He illustrated a scene where he is in need of mental health support and comes to “you,” the therapist.
The question is,” he asked, “how do you help somebody like me, a male African American, if you have no idea what is mentally healthy for ?Africans?”
Parham, the vice chancellor for Counseling and Health Services and an adjunct faculty member at the University of California, Irvine, has studied African psychology and multicultural counseling for over 30 years.
He said there’s a difference between what an individual does and who they truly are.
“We live in a world where we are a sum total of the degrees we acquire, the houses we live in and the cars we drive,” Parham said. “My role as a healer is to be a healing presence in the lives of those around me.”
He said mental health practitioners determine mental disorders based on how much a specific behavior deviates from the norm of ?the majority.
The problem with this is that everyone is generalized as the same type of person.
“The problem is not in the theory, the problem is in the application,” he said. “The application says that we are the norm and we are generalizable to everyone, but why then aren’t we included in the subject samples?”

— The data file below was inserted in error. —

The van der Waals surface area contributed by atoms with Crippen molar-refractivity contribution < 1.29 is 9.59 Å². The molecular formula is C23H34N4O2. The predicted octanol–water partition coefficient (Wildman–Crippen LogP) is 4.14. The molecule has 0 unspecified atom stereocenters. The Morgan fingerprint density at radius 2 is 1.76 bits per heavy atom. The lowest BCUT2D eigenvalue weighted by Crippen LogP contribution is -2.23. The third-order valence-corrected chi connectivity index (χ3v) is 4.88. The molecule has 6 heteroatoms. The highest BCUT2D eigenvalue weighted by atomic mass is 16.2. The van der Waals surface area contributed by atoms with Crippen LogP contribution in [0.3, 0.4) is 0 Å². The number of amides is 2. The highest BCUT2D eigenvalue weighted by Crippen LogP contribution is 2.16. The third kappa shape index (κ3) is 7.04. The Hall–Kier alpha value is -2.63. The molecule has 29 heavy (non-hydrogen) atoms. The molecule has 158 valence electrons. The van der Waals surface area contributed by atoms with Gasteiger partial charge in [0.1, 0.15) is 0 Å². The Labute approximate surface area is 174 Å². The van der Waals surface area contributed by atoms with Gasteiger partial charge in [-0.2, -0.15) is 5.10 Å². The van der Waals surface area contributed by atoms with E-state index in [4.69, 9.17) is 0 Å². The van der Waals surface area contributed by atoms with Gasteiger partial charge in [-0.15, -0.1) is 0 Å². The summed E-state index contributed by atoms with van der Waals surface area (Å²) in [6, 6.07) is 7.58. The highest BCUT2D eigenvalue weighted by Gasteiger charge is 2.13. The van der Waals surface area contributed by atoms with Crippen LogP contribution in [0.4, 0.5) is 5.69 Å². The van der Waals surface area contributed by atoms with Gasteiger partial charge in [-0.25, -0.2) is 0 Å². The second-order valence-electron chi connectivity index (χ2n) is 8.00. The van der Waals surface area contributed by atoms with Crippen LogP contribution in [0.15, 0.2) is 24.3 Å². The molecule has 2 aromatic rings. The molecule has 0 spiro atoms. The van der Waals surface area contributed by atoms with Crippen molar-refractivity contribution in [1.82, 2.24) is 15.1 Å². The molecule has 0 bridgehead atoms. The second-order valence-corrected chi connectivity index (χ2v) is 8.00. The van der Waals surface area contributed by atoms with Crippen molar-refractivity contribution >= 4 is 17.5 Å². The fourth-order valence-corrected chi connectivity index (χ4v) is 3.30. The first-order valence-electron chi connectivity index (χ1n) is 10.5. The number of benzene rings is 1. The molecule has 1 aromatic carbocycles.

Parham focused on the concept of spirituality in conjunction with mental health throughout his lecture, adding that it gives every one of us our “inner-being-ness.”
He said many individuals who conduct mental health exams only focus on the three elements of personality: cognition, behavior and effect — the way we think, the way we behave and the way we feel.
“You can’t have mental health and only look at the dimensions of personality,” Parham said. “We miss a big part when we don’t look at spirituality.”
Spirituality, he said, is measured by a person’s ability to transform and transcend situational circumstances in ways that are beneficial.
Parham argued that one cannot be authentically human and not be in touch with his or her spirituality.
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